Free Museums, Fireworks and More for Italy’s 150th Anniversary

150th anniversary and notte tricolore in RomeDespite some reservations about whether Italy's ever really unified, Rome's going all-out to celebrate the reunification's 150th anniversary. From this Wednesday night through Thursday, events, concerts and lots of free museum entrances are all part of the package.

The festivities kick off on Wednesday night with "Notte Tricolore," a night of culture-focused fun. And there's a lot going on. Here's just a selection:

Free museums, open late: Among other sites, the Quirinale (with its temporary Lorenzo Lotto exhibition), Musei Capitolini, Castel Sant'Angelo, and Palazzo Barberini will all be open from 8pm to 2am — and free. (Yay!) And don't miss the Museo dell'Ara Pacis (also open 8pm-2am, also free), since the Ara Pacis will be "colored" using lasers to show you what it actually would have looked like back in the first century B.C. Usually, this is only done during the summertime

Light shows: Rome's ruins get prettied up with light shows — from 7pm, check out the Colosseum, Fori Imperiali, and Hadrian's Temple in Piazza di Pietra.

Dances: At 7pm, there's a dance show at Teatro Piccolo Eliseo (Via Nazionale 183) for €2. Polka and other genres will be part of the "Dance for Unity" in Palazzo Barberini at 8pm.

Concerts: Feelin' funky? Check out the Mo’ Better Band Funky Street Band — either at 8pm in Piazza dei Cinquecento, or at 11pm in Piazza Vittorio. Risorgimento songs are on the schedule at the Piazza del Quirinale concert, starting at 8:30pm. Chiesa Nuova hosts a sacred music concert, with pieces by Rossini, Verdi and Wagner, at 8:30pm, 9:30pm and 10:30pm.

Fireworks: At midnight, keep your eyes peeled — fireworks will take place over Celio.

Here's the complete Notte Tricolore program (in Italian).

Meanwhile, Thursday's a nationwide holiday.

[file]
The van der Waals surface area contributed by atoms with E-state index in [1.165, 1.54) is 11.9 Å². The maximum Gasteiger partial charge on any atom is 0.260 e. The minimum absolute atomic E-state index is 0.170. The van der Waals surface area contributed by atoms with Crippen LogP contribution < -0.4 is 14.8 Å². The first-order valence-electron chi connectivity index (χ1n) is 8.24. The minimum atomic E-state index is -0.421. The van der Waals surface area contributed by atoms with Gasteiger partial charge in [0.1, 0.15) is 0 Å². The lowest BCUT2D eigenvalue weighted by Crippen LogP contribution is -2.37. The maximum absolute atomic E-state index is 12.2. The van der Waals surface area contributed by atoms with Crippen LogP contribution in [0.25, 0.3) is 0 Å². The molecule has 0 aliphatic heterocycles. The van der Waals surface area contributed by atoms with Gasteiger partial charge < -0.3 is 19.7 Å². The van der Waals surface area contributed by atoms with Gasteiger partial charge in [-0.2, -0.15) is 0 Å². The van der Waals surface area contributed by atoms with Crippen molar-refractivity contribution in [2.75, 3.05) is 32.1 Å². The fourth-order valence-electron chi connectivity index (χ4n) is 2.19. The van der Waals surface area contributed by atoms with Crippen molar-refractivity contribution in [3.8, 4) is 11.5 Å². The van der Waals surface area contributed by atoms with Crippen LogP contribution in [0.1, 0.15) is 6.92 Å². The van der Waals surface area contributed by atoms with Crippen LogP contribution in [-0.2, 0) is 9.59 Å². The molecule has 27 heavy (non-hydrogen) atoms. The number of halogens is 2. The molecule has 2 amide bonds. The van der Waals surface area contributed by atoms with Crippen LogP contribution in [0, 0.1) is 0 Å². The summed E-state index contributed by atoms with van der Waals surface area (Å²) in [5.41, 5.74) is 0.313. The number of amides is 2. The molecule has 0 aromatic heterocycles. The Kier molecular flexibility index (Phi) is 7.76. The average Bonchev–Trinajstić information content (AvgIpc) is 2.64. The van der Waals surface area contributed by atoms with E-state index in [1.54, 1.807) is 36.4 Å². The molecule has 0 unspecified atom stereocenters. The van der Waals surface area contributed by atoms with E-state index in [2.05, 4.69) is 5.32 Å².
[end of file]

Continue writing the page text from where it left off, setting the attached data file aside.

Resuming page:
Happy culture-vulturing!

 

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Chinese New Year, Coming to a Rome Near You

We won't sugarcoat it: Rome long has had an uneasy relationship with its immigrant population, including its Chinese residents. Over the past few months, though, from the Palazzo Venezia exhibit comparing the ancient Roman and Chinese empires to the launch of "The Year of Chinese Culture" in Italy, that seems like it's starting to turn around.

How Rome's celebrating the Chinese New Year this weekend makes that attempt at more mutual respect even clearer.

Rome's Chinese population always has celebrated the New Year, of course. But the parades and parties have been at the Esquiline hill — the neighborhood around Termini and Piazza Vittorio often nicknamed "Chinatown" for its plethora of Chinese families and businesses.

This year? Those festivities will take place in Rome's center. It's a recognition not just of the Year of Chinese Culture, but, perhaps, of the sheer size and influence of Italy's Chinese population: The Chinese make up the nation's 4th-largest foreign community, after the Romanians, Albanians and Moroccans.

The top two events are:

Tomorrow, Feb. 5, the Auditorium Parco della Musica will host a performance with lions, dragons, and a drum dance. That's from 6pm-8pm.

And on Sunday, Feb. 6, a Chinese New Year parade will take place at Piazza del Popolo, ending with a firework display. That goes from 6pm-8pm, too.

There are also events nationwide, including in Naples, Turin, Venice, Milan, and Prato.

 

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One Night, 47 Concerts: November’s Musei in Musica

On Saturday, November 20, Rome — a city not particularly known for its live music scene — will host free concerts in no fewer than 47 museums and institutes city-wide. Don't miss it!

Some top choices:

Milonga (the Latin American predecessor to tango), played by the Orchestra Buenos Aires Cafè Quintet. They're livening up the Galleria Alberto Sordi (yes, that big neoclassical shopping gallery) at 11pm.

At the edgy MACRO Testaccio, folk music: Greek at 8pm, Estonian at 9pm, Norwegian at 10pm, and Italian at 11pm.

The Quartetto del Teatro dell'Opera, performing Puccini and Delibes, at the Corte di Cassazione at Piazza Cavour. The concerts are at 8m, 9pm and 10pm, and this one's expected to be so popular, reservation is obligatory (call 060608).

Hebrew music at the Jewish Synagogue, including "liturgical Hebrew music of an Italian rhythm" at 10:30pm.

For those looking for sounds of the American South, the New Orleans Jazz Quintet plays at the Accademia Belgica at 8pm, 9pm and 10pm.

There will be an Egyptian dance performance at the Museo dell'Ara Pacis at 8pm, 9pm and 10pm.

At the Castel Sant'Angelo, Vivaldi's "The Four Seasons" by the renowned Orchestra Arcus Caelestis. (Reserve in advance for the concerts at 8pm, 9:30pm or 11pm by calling 3313946149).

Guitar concerts at the National Museum of Musical Instruments (pretty appropriate, no?), at 8:30pm, 10pm and 11:30pm.

For more information and listings, click here.

Don't forget about all of those other music and museum events going on this fall, too!

 

 

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